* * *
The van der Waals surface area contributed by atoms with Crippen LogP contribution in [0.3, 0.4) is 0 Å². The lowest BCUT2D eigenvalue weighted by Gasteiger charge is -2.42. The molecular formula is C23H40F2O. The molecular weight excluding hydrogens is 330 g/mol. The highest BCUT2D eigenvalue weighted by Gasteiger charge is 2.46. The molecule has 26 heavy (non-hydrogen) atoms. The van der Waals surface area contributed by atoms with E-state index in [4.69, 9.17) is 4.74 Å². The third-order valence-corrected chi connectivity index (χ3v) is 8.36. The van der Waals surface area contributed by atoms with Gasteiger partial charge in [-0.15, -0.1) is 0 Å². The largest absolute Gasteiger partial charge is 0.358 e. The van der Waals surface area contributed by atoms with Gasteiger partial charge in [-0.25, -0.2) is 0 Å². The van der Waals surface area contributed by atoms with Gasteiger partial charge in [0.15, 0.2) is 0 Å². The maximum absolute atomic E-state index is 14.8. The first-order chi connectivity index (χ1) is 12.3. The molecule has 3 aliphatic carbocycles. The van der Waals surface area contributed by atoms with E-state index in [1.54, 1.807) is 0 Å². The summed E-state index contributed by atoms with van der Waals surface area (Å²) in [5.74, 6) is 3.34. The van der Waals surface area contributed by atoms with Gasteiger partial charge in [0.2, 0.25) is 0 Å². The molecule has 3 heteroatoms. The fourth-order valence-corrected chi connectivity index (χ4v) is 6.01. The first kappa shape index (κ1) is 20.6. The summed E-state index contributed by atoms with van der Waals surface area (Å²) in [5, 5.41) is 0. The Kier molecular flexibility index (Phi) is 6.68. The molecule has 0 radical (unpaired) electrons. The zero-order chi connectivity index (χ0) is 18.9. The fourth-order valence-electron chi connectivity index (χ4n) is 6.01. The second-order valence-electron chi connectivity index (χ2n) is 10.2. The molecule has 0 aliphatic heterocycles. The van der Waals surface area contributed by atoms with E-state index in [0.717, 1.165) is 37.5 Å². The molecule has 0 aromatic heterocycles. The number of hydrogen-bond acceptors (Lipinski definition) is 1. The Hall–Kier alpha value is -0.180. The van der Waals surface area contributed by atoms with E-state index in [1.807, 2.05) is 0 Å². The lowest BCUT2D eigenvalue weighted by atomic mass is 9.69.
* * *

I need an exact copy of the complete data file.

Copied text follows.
The van der Waals surface area contributed by atoms with Crippen LogP contribution in [0.3, 0.4) is 0 Å². The lowest BCUT2D eigenvalue weighted by Gasteiger charge is -2.42. The molecular formula is C23H40F2O. The molecular weight excluding hydrogens is 330 g/mol. The highest BCUT2D eigenvalue weighted by Gasteiger charge is 2.46. The molecule has 26 heavy (non-hydrogen) atoms. The van der Waals surface area contributed by atoms with E-state index in [4.69, 9.17) is 4.74 Å². The third-order valence-corrected chi connectivity index (χ3v) is 8.36. The van der Waals surface area contributed by atoms with Gasteiger partial charge in [-0.15, -0.1) is 0 Å². The largest absolute Gasteiger partial charge is 0.358 e. The van der Waals surface area contributed by atoms with Gasteiger partial charge in [-0.25, -0.2) is 0 Å². The van der Waals surface area contributed by atoms with Gasteiger partial charge in [0.15, 0.2) is 0 Å². The maximum absolute atomic E-state index is 14.8. The first-order chi connectivity index (χ1) is 12.3. The molecule has 3 aliphatic carbocycles. The van der Waals surface area contributed by atoms with E-state index in [1.54, 1.807) is 0 Å². The summed E-state index contributed by atoms with van der Waals surface area (Å²) in [5.74, 6) is 3.34. The van der Waals surface area contributed by atoms with Gasteiger partial charge in [0.2, 0.25) is 0 Å². The molecule has 3 heteroatoms. The fourth-order valence-corrected chi connectivity index (χ4v) is 6.01. The first kappa shape index (κ1) is 20.6. The summed E-state index contributed by atoms with van der Waals surface area (Å²) in [5, 5.41) is 0. The Kier molecular flexibility index (Phi) is 6.68. The molecule has 0 radical (unpaired) electrons. The zero-order chi connectivity index (χ0) is 18.9. The fourth-order valence-electron chi connectivity index (χ4n) is 6.01. The second-order valence-electron chi connectivity index (χ2n) is 10.2. The molecule has 0 aliphatic heterocycles. The van der Waals surface area contributed by atoms with E-state index in [0.717, 1.165) is 37.5 Å². The molecule has 0 aromatic heterocycles. The number of hydrogen-bond acceptors (Lipinski definition) is 1. The Hall–Kier alpha value is -0.180. The van der Waals surface area contributed by atoms with E-state index in [1.807, 2.05) is 0 Å². The lowest BCUT2D eigenvalue weighted by atomic mass is 9.69.